The following qualitative variables were considered: maternal age, WHO clinical stages. Quantitative variables included: CD4 cell count and HIV Viral load. Viral load values were log10 transformed and stored in an Excel sheet form. A threshold of ≤ 1.8 log10 was considered as undetectable viral load. For this descriptive analysis we considered (frequency, percentage, medians with their quartile). A confidence interval of 95% was considered as the margin for percentage accuracy.

 

Ethics and administrative aspects

 

All interventions within this project were implemented under the supervision of the District Office of the Ministry of Public Health. Data collection and monitoring of the intervention was part of the routine activities of the Health District. Free measurement of HIV1 RNA viral load was offered to all the eligible mothers at the referral center where all activities were coordinated by the Center for HAART treatment and the local board in charge of fighting against HIV and AIDS.

 

 

Results

Demographic characteristics of the pregnant women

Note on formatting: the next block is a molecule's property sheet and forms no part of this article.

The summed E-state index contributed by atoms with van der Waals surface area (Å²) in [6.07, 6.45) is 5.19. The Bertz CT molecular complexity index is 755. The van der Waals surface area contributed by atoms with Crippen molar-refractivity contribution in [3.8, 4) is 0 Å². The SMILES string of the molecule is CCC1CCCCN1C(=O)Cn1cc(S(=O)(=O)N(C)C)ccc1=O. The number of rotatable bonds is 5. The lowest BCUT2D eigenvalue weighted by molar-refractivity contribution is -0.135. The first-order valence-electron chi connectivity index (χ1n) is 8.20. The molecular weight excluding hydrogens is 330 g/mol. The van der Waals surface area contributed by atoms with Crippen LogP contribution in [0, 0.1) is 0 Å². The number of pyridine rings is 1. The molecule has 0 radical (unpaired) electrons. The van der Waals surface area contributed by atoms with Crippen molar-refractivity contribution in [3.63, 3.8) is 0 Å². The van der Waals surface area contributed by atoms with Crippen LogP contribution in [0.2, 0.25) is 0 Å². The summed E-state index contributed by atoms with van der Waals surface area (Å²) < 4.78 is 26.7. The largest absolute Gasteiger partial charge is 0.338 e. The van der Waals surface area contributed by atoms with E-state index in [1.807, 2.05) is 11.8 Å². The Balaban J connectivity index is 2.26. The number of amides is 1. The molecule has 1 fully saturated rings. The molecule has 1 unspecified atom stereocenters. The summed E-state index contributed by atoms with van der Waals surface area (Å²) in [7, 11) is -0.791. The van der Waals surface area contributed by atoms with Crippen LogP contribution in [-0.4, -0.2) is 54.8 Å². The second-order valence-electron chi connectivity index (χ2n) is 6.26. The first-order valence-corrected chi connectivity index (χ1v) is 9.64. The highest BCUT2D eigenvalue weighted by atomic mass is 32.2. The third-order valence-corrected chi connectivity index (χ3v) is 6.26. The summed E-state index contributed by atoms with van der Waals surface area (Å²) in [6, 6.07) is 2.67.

Mothers´ mean age (SD) was 27.0 years IQR 22.5-30 and 15/172(8.7%) were adolescents. All the mothers were classified in WHO clinical stage 1 or 2.

 

Immunological profile

 

Median CD4 cell count was 534 cell/mm3, IQR (442-646) and 68/170 had CD4 cell counts of between 350 and 500/mm3.

 

Virological profile

 

Maternal viral load and transmission

 

Table 1 resumes the distribution of the viral load of our positive pregnant women. 126/145 (87%) had detectable serum HIV-1 RNA loads ranging from 1.9 to 6.5 log10. The median log10 viral load was 4.4(IQR 3.5-4.9). 13%, 95% CI (7.5-18) had an undetectable viral load. A viral load of > 3log10 was recorded for 107/145(74 %); 89/145(61%) had a viral load of ≥ 4log10 and for 29/145 (20%, 95% CI 13.5-26.5) a very high level of viral load as usually observed during primary acute infection, was noted ( ≥ 5log10).

 

 

Discussion